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West 'Scared' by Close Russia-Africa Relations, Russian MPs Say

© Sputnik / Kirill Kallinikov / Go to the mediabankThe building of the State Duma of the Russian Federation on Okhotny Ryad Street in Moscow with the illumination on.
The building of the State Duma of the Russian Federation on Okhotny Ryad Street in Moscow with the illumination on. - Sputnik International, 1920, 10.03.2023
The year 2023 has marked a further development of Russia-Africa ties. Russia has held joint naval exercises with China and South Africa and is now preparing to host the second Russia-Africa Summit in July. Beyond that, this year has seen Russia’s top diplomat Sergey Lavrov visit Africa in January and February.
Africa has disappointed the Western world with its pragmatic approach to Russia, and while there are attempts to drive a wedge into relations, they are clearly not successful, and Russia has only benefitted from that so far, members of parliament interviewed by Sputnik say.
Recently, contacts between Russia and African countries have intensified. Russian Foreign Minister Sergey Lavrov this year made a tour of African countries. Moreover, this year will see further major events involving Russia and Africa. On March 19-20, Moscow will host the second Russia-Africa international parliamentary conference, the main topic of which is the multipolar world. The conference is a preoperational event ahead of the second Russia-Africa Summit, which will take place in Saint Petersburg in July.
On the eve of the inter-parliamentary conference, Sputnik asked lawmakers what closer contacts between Russia and Africa mean in the modern world.

"It is no accident that Russian-African relations have become the target of heightened Western activity," said Konstantin Kosachev, vice speaker of the Federation Council.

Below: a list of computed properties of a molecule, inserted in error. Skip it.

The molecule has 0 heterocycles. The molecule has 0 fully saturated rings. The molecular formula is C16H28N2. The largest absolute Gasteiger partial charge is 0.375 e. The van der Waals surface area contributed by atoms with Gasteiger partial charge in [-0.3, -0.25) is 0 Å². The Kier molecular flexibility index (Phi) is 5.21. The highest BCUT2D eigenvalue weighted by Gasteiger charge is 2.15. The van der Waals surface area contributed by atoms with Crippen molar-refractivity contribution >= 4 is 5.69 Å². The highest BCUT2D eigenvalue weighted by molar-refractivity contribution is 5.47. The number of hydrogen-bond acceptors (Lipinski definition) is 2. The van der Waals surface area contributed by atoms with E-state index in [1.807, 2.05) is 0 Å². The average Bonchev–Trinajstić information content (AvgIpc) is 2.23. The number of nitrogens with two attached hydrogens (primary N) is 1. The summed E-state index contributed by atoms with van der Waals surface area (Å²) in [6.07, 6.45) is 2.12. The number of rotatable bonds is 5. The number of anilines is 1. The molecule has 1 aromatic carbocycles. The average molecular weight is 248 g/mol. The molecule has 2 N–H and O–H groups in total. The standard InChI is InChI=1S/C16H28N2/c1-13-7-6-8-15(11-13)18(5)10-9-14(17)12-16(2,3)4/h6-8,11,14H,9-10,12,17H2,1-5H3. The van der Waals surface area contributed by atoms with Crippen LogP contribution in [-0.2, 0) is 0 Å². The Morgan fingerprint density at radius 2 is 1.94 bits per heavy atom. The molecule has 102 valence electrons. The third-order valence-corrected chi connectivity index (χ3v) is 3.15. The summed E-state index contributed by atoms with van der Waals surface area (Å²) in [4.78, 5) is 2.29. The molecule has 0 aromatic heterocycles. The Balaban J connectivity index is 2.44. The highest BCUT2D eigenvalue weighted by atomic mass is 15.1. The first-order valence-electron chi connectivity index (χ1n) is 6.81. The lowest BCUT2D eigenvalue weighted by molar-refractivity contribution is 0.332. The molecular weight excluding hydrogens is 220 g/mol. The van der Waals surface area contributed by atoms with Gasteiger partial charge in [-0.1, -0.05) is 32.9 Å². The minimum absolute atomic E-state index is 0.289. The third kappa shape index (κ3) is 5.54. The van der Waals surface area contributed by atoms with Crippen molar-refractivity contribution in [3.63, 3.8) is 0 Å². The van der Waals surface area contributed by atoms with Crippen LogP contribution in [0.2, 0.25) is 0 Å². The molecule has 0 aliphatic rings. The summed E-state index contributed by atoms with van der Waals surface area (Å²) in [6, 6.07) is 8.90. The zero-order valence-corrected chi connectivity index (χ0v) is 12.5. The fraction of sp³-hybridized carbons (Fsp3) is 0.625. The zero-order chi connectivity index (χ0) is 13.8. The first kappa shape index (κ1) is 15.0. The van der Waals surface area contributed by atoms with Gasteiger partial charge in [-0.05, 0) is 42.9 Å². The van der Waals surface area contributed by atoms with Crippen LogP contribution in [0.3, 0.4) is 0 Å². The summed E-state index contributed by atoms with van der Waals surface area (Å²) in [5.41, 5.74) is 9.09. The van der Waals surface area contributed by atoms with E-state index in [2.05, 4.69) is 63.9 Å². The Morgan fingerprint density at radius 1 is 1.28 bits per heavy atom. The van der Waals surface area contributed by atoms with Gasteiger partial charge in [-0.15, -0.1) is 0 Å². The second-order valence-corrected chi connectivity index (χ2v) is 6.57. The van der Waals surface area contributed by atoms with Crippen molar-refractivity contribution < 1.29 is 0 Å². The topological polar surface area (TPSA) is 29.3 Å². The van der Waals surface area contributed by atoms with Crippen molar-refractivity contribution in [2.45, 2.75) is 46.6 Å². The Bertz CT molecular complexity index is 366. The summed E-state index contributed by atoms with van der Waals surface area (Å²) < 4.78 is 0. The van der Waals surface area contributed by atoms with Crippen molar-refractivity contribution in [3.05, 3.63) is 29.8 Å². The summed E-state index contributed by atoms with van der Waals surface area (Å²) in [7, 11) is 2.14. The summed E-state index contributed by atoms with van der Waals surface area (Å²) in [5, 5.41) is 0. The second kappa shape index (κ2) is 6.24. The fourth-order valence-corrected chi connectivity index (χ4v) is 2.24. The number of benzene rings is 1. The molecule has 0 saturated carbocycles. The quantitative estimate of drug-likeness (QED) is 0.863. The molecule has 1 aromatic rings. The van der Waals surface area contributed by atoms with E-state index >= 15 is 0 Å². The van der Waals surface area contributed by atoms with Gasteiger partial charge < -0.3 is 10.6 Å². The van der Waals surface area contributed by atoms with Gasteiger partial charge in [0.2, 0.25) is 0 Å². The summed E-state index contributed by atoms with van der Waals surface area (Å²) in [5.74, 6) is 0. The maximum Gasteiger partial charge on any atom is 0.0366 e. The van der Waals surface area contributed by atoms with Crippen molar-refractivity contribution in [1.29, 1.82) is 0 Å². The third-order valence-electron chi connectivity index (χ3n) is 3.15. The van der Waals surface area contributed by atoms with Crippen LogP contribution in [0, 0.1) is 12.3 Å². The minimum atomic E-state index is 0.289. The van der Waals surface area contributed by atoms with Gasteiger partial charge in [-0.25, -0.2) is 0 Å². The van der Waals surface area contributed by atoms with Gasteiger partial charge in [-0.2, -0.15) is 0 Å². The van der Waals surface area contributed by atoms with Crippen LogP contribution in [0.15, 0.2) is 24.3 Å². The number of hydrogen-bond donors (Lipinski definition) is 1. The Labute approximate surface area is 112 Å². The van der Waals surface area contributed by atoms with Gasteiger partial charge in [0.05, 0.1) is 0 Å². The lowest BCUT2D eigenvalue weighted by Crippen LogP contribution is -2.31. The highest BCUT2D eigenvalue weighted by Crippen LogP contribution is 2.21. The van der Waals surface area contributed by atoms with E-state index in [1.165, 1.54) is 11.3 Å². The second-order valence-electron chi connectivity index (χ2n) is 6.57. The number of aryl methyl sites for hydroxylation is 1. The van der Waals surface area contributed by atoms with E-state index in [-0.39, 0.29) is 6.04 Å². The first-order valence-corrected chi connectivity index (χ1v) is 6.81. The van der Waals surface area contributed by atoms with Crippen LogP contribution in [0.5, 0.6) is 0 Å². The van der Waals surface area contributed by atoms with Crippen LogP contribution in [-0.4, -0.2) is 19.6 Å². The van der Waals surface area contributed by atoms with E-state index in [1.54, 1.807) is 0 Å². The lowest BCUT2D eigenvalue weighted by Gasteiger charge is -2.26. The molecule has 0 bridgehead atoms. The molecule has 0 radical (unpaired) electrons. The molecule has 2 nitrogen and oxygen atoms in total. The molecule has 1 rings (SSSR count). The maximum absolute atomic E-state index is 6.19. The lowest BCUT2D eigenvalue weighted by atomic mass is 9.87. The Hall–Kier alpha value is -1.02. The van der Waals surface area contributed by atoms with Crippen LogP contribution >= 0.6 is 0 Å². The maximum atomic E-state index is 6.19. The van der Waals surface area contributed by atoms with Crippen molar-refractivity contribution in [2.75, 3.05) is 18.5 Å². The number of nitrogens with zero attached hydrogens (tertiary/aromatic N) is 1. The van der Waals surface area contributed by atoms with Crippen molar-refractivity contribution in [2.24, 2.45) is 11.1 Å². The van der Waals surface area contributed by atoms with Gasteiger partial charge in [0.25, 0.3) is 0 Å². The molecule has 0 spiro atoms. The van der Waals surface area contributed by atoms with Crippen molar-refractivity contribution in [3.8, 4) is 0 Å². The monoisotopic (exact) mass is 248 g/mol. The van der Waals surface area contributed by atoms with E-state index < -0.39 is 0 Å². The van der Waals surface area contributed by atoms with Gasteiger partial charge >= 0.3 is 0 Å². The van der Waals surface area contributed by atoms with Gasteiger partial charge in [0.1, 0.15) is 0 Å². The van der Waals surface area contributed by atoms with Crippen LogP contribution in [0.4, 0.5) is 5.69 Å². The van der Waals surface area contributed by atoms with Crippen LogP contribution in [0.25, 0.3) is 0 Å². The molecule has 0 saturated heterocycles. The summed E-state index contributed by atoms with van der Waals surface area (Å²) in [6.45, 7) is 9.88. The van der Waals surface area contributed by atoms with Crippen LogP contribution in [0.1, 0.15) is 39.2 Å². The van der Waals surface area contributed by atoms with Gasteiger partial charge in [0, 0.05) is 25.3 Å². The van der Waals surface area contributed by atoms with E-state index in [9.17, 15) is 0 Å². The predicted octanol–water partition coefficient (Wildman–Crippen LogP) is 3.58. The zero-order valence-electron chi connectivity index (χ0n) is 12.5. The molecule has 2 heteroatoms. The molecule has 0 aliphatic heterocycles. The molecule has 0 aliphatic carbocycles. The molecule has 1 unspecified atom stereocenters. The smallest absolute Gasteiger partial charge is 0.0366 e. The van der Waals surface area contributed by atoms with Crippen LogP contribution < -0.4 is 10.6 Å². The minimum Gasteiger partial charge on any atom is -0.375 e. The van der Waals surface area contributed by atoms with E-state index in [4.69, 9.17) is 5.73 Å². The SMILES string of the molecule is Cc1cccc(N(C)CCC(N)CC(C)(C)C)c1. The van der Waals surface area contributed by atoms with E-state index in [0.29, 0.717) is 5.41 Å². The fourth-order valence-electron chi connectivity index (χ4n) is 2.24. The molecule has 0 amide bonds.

The reasons for the West's concern are simple – these are either its political or economic goals. Speaking of the former, as Kosachev recalled, up to half of the countries in Africa have opposed, abstained from, or refused to vote on anti-Russian resolutions since March 2022. And the "selfish motive" that Western countries suddenly "remembered" their former colonies was seen and realized in Africa.
"The African continent has become a problem for Washington and its allies in their attempts to present their 'proxy war' against Russia as the actions of the entire world community," he points out.
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The presence of Russia on the continent is also worrying for another reason – the expansion of markets for Moscow, resulting in losses for the West.

"Russia's expansion of markets for manufactured products, cooperation in the extraction of natural resources, opposition to American hegemony – these and other touchpoints between Russia and Africa make the West nervous," said Dmitry Belik, member of the State Duma Committee on International Affairs.

The pragmatic approach of African countries, as well as the unwillingness to support anti-Russian sentiments, has disappointed the West, and against the backdrop of unsuccessful visits by American and European politicians to the continent, the Russia-Africa Summit planned in Russian Saint Petersburg also causes concern among foreign partners, the members of parliament add.

"Africa disappointed the Western world – Washington, Brussels, London, – Africa did not accept the Western point of view in the Ukrainian conflict and denied the Anglo-Saxons' senseless isolation of Russia," deputy head of the Russian inter-parliamentary group Yevgeny Popov emphasized.

At the same time, as Vladimir Dzhabarov, the first deputy head of the International Committee of the Federation Council, points out, the West is not "finished" with Africa, and they know it. However, visits by Western officials to Africa have not yet made a difference.

"Western politicians, including the leaders of France and Germany, the US secretary of state and secretary of the Treasury, have frequented Africa. But the effect of these visits is not at all triumphant," Konstantin Kosachev noted, adding that at the upcoming summit, Russia will try to fully justify the West's concerns.

For instance, December last year saw the US-Africa Leaders Summit hosted by the US, which took place without the participation of Mali, Burkina Faso, Guinea, Sudan, and Zimbabwe. The first four countries did not receive an invitation from the US, and Zimbabwe was still under Western sanctions, which includes a travel ban.
In contrast to the US, Russian Foreign Minister Lavrov said, Moscow is inviting all African countries to the upcoming Russia-Africa Summit.
The US-led event was also criticized by Russian Foreign Ministry spokeswoman Maria Zakharova for Washington's "inability to engage in equal dialogue and fair competition."